St. John Bar and Restaurant

This is one half of a special comparative piece I am doing between one of London’s more established gastronomic restaurants (St. John) and one of Cardiff‘s most recent editions to its less established restaurant portfolio (The Potted Pig).

St John Bar and restaurant, founded by Fergus Henderson and Trevor Gulliver in 1994, has a distinct feel of a butcher’s to it.

The walls were all white, with little decoration, apart from a few coat hooks. The lights resembled the kind you would get in an industrial slaughterhouse.

It felt as though I was eating from a meat-production line.

We ordered a selection of four starters (between three of us), which included: Widgeon Legs, Purple Sprouting Broccoli, Rabbit Offal and Braised Squid.

The Widgeon (a small duck) was rich and gamey. The Broccoli, by chance, complemented the more powerful tastes of the Widgeon legs and the Rabbit Offal (the cooked organs of a rabbit).

The squid was a nice addition, as a comfort dish.

A glance at the menu

While deciding which mains to have, we attempted to understand the seemingly straight forward decor, or indeed the lack of it.

We came to the conclusion that they had tried, with success, to recreate the atmosphere of a butcher’s.

The chef was in full view, preparing, or rather butchering, the meat.

Two of us, myself included, ordered the Smoked Herring, Bacon and Mash, while the other ordered the Lop Chop, Turnip and Trotter.

The Herring was also quite rich and oily. This was not a problem, I had clearly chosen a first and second course, aimed at a more resilient stomach!

Nevertheless, it was tasty and despite it’s rich taste, was not overly filling.

At some risk of over-indulgence, I ordered the Steamed Treacle Pudding.

This was merely average, but then when has a butcher’s ever claimed to make a perfect treacle pudding?

St. John boasts a Michelin star and with obvious justification. The experience and the aura of the restaurant, is what you would expect from such an establishment.

The modest building, St. John is located in, resembles that of a local butcher’s- a theme that is consistent throughout the dining experience.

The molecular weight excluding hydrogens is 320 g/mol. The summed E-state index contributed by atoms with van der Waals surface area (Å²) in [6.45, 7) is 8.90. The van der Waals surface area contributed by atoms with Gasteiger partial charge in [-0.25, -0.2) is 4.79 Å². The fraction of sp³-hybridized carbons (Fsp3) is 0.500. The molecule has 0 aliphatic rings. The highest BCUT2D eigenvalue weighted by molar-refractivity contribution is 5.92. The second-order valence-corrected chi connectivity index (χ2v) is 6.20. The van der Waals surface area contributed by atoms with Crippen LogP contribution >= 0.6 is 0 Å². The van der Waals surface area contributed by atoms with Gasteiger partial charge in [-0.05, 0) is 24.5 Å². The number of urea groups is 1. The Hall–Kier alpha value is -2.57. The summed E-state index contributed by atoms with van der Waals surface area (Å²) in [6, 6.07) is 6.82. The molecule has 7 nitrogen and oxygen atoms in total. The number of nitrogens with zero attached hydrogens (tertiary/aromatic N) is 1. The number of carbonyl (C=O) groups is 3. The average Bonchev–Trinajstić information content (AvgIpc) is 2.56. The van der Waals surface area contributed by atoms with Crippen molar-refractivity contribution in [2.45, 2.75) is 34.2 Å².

Your local butcher?

 

St John will no doubt prove to be a fierce contestant against The Potted Pig, which I will be reviewing in just over a weeks time.

With a similar menu and, perhaps more trivially, a very similar logo The Potted Pig has a lot to compete with.

 

 

Rating: 8/10

 

Michelin star musings

It seems many people are eagerly awaiting the Welsh capital’s first michelin-starred restaurant.

Purple Poppadom is the latest creation of Anand George, described by Cardiff Bites (winner of the Wales Blog awards Best Food & Drink Blog 2011 category) as “Cardiff‘s closest thing to a celebrity chef.”

Mr George is famous in Cardiff, for setting up both Mint & Mustard and Chai Street.

His latest venture has received some very positive reviews from the website Trip advisor. One review even asks whether this could be Cardiff’s first Michelin-starred restaurant?

To be honest, I can’t wait to go!

“Could Cardiff get its first Michelin star here?”

 

Is Cardiff really a “gastronomic desert?”

Cardiff has been described as a “gastronomic desert” by food critics and tourists alike. But it depends which way you look.

If you are looking for Michelin starred restaurants with extensive taster menus and a celebrity chef or two, then you will be looking for a while. But if you are more concerned about eating good food at a reasonable price, then Cardiff will impress.

Top 10 budget places to eat in Cardiff

Chai Street, one of Cardiff's quality, low-cost restaurants

It is true, Cardiff does not have the culinary expertise which other cities have. BristolBath or Edinburgh for example. But this is not to do with Cardiff’s lack of culinary ingenuity, it is simply because Cardiff is not as established as these cities when it comes to fine dining.